Finally, I need to point out the most frustrating minigame to me: Cooking Bad. It’s very clearly a play on Breaking Bad, which is a show and not a game, but that doesn’t matter. The point is that the instructions have the most missing details out of what I experienced. Pay VERY close attention to the colors in the Smurf picture, and keep an eye on the bottom of the pot. The game doesn’t tell you that you should try to keep the mixture a blueish color and that leaving the pot at the temperature stated on the instructions will cause it to explode if you don’t reduce it while cooking periodically. That would’ve been nice to know and saved me plenty of time and attempts. If the developers could add clearer instructions with words and a clear goal, then that’d help a lot. Oh, and speaking of the minigames, if you exit out of any of them, you lose progress for the entire chapter. There should be an autosave or something right before them, especially with how annoying some of them can be.
In honor of Ethan, let’s talk about sound design. The game doesn’t feature voice acting, but instead has gibberish, almost like Animal Crossing voices. I would’ve liked some voices for the characters, but the gibberish noises aren’t bad either. Reading the subtitles gives you what you need, so there’s nothing lost in terms of dialogue. The background music is relaxing and captures the everyday life tone of the game. The minigame music even attempts to recreate the soundtracks from the games they are imitating, even to the point of closely matching up with the original games’ sound effects.
For dear Violet, we’ve got our art style up next. I love the look of the game, no question. It’s simple, looks smooth, and makes me smile. For anyone who’s watched Gravity Falls, you may feel right at home with some of these characters. Right off the bat, I couldn’t help but think of Dipper every time I looked at Jack. There’s even a character in the cafeteria near the beginning of the game who resembles Wendy. Not everyone looks like they came from Gravity Falls, but the ones who do were more appealing to me. That being said, the character designs are all great and have their own uniqueness that they give off. The settings around these characters are colorful and feel like just small parts of a bigger world. I wish I could’ve seen a bit more of the town they live in, but I understand why that wasn’t done.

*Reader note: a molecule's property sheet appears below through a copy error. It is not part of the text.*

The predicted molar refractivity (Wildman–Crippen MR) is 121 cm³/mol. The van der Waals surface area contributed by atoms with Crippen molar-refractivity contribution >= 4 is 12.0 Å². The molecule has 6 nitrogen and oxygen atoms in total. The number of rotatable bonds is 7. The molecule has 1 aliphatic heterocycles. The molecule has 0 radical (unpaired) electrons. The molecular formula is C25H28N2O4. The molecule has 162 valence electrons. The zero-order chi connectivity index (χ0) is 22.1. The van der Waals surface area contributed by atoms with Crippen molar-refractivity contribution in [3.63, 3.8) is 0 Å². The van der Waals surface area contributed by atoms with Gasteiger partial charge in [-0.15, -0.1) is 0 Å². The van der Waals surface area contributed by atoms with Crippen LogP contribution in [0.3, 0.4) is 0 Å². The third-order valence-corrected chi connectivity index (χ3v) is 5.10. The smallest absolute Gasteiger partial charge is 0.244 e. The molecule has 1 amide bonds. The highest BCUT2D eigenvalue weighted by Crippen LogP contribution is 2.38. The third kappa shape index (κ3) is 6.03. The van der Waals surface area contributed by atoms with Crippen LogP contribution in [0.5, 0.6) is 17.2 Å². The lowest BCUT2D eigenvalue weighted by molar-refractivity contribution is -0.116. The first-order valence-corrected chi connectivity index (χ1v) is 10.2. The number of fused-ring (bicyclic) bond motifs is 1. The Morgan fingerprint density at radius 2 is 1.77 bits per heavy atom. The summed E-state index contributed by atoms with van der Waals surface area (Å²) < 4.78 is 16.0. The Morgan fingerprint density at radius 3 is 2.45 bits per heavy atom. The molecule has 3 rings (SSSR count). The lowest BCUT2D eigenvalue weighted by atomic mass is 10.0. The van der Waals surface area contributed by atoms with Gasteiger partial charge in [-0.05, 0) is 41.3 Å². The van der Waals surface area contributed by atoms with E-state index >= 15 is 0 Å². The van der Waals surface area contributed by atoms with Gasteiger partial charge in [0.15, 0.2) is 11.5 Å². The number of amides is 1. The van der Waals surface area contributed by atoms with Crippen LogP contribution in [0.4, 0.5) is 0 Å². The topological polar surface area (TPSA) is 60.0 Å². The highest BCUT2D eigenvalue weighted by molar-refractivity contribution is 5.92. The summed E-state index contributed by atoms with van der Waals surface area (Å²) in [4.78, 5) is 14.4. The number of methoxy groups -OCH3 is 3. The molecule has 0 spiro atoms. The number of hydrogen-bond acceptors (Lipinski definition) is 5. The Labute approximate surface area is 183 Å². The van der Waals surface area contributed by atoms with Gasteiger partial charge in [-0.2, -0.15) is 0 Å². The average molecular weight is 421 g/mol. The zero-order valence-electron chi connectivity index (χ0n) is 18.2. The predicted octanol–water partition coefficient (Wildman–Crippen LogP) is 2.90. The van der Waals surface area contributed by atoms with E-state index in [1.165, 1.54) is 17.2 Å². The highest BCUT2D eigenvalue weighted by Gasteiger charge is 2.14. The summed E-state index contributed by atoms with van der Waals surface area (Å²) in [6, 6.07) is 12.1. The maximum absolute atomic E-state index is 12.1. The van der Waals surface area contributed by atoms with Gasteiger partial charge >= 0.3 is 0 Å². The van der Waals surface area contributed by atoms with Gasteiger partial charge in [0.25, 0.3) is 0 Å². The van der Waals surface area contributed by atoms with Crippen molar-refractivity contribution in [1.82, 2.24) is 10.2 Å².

Since we have our three characters who essentially represent the main three aspects of the game, I’d like to do something different and assign evaluations to them. For starters, Jack, you had some neat ideas and ambition, but you didn’t execute them that well. The game runs fine and I enjoyed playing it for the most part, but the minigames are where my frustrations set in. Add in some clearer instructions and control schemes next time and you’ll be way better off. Ethan, the music and sound design was fine, especially when trying to imitate other games. Some voice acting could be good, but I won’t knock you for it. Violet, you are the clear star here to me. The entire art style of the game is a wonderful walk into a deceivingly cute yet truthfully crude world that I loved partaking in. It was easily my favorite aspect of the game. Adding onto that, Indiecalypse takes around three hours to beat if you can get past some of the frustrating minigames. If you want to give it a go, be my guest, but I’d probably wait until either the price goes down or some clearer instructions get added into the game.
Indiecalypse is a look into the struggles of developing indie games, but in gaming form. The gameplay is simple for the most part, but the lack of clear instructions for minigames gets frustrating. The homage to various other games is neat, but that's about it gameplaywise. The art style is great and I'd love to see more games with characters and worlds like this.